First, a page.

In June 2012 the voters of City of San Diego (City) approved a citizen-sponsored initiative, the "Citizens Pension Reform Initiative" (hereafter, CPRI), which adopted a charter amendment mandating changes in the pension plan for certain employees of City of San Diego (City). In the proceedings below, the Public Employment Relations Board (PERB) determined City was obliged to "meet and confer" pursuant to the provisions of the Meyers-Milias-Brown Act (MMBA) (Gov. Code,1 § 3500 et seq. ) over the CPRI before placing it on the ballot and further determined that, because City violated this purported obligation, PERB could order "make whole" remedies that de facto compelled City to disregard the CPRI.

We conclude, for the reasons stated below, that under relevant California law the meet-and-confer obligations under the MMBA have no application when a proposed charter amendment is placed on the ballot by citizen proponents through the initiative process, but instead apply only to proposed charter amendments placed on the ballot by the governing body of a charter city. We also conclude that, although it is undisputed that Jerry Sanders (City's Mayor during the relevant period) and others in City's government provided support to the proponents to develop and campaign for the CPRI, PERB erred when it applied agency principles to transform the CPRI from a citizen-sponsored initiative, for which no meet-and-confer obligations exist, into a governing-body-sponsored ballot proposal within the ambit of People ex rel. Seal Beach Police Officers Assn. v . City of Seal Beach (1984) 36 Cal.3d 591, 205 Cal.Rptr. 794, 685 P.2d 1145 (Seal Beach ). Accordingly, we hold PERB erred when it concluded City was required to satisfy the concomitant "meet-and-confer" obligations imposed by Seal Beach for governing-body-sponsored charter amendment ballot proposals, and therefore PERB erred when it found Sanders and the San Diego City Council (City Council) committed an unfair labor practice by declining to meet and confer over the CPRI before placing it on the ballot.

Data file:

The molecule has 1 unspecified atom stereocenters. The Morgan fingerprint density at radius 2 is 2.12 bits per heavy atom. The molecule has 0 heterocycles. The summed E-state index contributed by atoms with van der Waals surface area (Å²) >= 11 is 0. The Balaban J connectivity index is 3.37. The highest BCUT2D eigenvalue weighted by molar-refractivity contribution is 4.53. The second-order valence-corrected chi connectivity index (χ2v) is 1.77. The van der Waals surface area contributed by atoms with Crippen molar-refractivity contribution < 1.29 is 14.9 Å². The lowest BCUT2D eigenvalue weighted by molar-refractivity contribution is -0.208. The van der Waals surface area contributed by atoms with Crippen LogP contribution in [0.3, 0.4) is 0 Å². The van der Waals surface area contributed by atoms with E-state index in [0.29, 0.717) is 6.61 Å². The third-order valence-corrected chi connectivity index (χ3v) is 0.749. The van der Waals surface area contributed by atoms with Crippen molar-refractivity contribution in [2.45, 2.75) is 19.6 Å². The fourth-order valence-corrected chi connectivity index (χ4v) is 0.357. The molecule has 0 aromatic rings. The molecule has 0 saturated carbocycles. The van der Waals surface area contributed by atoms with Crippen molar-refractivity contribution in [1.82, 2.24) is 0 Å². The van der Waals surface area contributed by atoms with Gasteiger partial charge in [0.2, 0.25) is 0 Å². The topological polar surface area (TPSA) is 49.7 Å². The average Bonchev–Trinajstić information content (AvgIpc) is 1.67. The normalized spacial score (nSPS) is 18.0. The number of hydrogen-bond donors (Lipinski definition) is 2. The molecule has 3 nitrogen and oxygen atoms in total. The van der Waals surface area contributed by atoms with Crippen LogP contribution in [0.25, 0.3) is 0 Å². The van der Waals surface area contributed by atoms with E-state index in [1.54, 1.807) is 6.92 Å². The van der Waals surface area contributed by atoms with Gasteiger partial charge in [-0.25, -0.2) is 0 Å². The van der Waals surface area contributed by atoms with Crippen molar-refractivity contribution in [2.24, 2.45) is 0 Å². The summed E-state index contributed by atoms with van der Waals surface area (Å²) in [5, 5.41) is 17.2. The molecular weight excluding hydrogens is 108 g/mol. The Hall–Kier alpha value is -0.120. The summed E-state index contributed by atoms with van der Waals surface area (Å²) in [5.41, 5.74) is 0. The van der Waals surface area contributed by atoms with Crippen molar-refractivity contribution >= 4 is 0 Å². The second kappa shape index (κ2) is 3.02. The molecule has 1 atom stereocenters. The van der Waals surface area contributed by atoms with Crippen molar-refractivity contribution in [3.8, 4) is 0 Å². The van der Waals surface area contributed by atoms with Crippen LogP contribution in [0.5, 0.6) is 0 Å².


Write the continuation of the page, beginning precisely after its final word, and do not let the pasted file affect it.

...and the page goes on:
IOVERVIEW

The San Diego Municipal Employees Association and other unions representing the prospectively affected employees (Unions) made repeated demands on Sanders and the City Council for City to meet and confer pursuant to the MMBA over the CPRI before placing it on the ballot. (San Diego Municipal Employees Assn. v. Superior Court (2012) 206 Cal.App.4th 1447, 1451-1452, 143 Cal.Rptr.3d 49 (San Diego Municipal Employees ).) However, there was no dispute the proponents of the CPRI had gathered sufficient signatures to qualify the CPRI for the ballot, and the City Council declined Unions' meet-and-confer demands and placed it on the ballot. (Id . at pp. 1452-1453, 143 Cal.Rptr.3d 49.) The citizens of San Diego ultimately voted to approve the CPRI.